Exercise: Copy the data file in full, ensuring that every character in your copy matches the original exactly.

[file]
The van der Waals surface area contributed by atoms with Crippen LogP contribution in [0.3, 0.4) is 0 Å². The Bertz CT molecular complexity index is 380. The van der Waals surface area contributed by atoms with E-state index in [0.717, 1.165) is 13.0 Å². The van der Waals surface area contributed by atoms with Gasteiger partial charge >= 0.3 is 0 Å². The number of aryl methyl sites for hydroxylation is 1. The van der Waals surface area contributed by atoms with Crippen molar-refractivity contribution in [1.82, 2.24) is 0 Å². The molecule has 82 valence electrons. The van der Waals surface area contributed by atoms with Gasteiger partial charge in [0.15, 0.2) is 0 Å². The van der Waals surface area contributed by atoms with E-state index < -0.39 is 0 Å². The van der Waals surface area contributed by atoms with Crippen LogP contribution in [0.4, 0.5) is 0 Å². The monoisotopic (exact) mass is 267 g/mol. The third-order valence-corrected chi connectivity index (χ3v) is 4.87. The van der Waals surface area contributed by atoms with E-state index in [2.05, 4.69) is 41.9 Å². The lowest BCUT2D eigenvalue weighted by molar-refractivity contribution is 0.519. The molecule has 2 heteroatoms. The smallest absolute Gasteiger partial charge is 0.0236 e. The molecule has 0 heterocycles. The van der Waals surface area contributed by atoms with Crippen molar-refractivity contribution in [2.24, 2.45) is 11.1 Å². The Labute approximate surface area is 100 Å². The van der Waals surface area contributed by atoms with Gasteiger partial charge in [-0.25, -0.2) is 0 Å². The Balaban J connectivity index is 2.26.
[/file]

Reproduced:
The van der Waals surface area contributed by atoms with Crippen LogP contribution in [0.3, 0.4) is 0 Å². The Bertz CT molecular complexity index is 380. The van der Waals surface area contributed by atoms with E-state index in [0.717, 1.165) is 13.0 Å². The van der Waals surface area contributed by atoms with Gasteiger partial charge >= 0.3 is 0 Å². The number of aryl methyl sites for hydroxylation is 1. The van der Waals surface area contributed by atoms with Crippen molar-refractivity contribution in [1.82, 2.24) is 0 Å². The molecule has 82 valence electrons. The van der Waals surface area contributed by atoms with Gasteiger partial charge in [0.15, 0.2) is 0 Å². The van der Waals surface area contributed by atoms with E-state index < -0.39 is 0 Å². The van der Waals surface area contributed by atoms with Crippen LogP contribution in [0.4, 0.5) is 0 Å². The monoisotopic (exact) mass is 267 g/mol. The third-order valence-corrected chi connectivity index (χ3v) is 4.87. The van der Waals surface area contributed by atoms with E-state index in [2.05, 4.69) is 41.9 Å². The lowest BCUT2D eigenvalue weighted by molar-refractivity contribution is 0.519. The molecule has 2 heteroatoms. The smallest absolute Gasteiger partial charge is 0.0236 e. The molecule has 0 heterocycles. The van der Waals surface area contributed by atoms with Crippen molar-refractivity contribution in [2.24, 2.45) is 11.1 Å². The Labute approximate surface area is 100 Å². The van der Waals surface area contributed by atoms with Gasteiger partial charge in [-0.25, -0.2) is 0 Å². The Balaban J connectivity index is 2.26.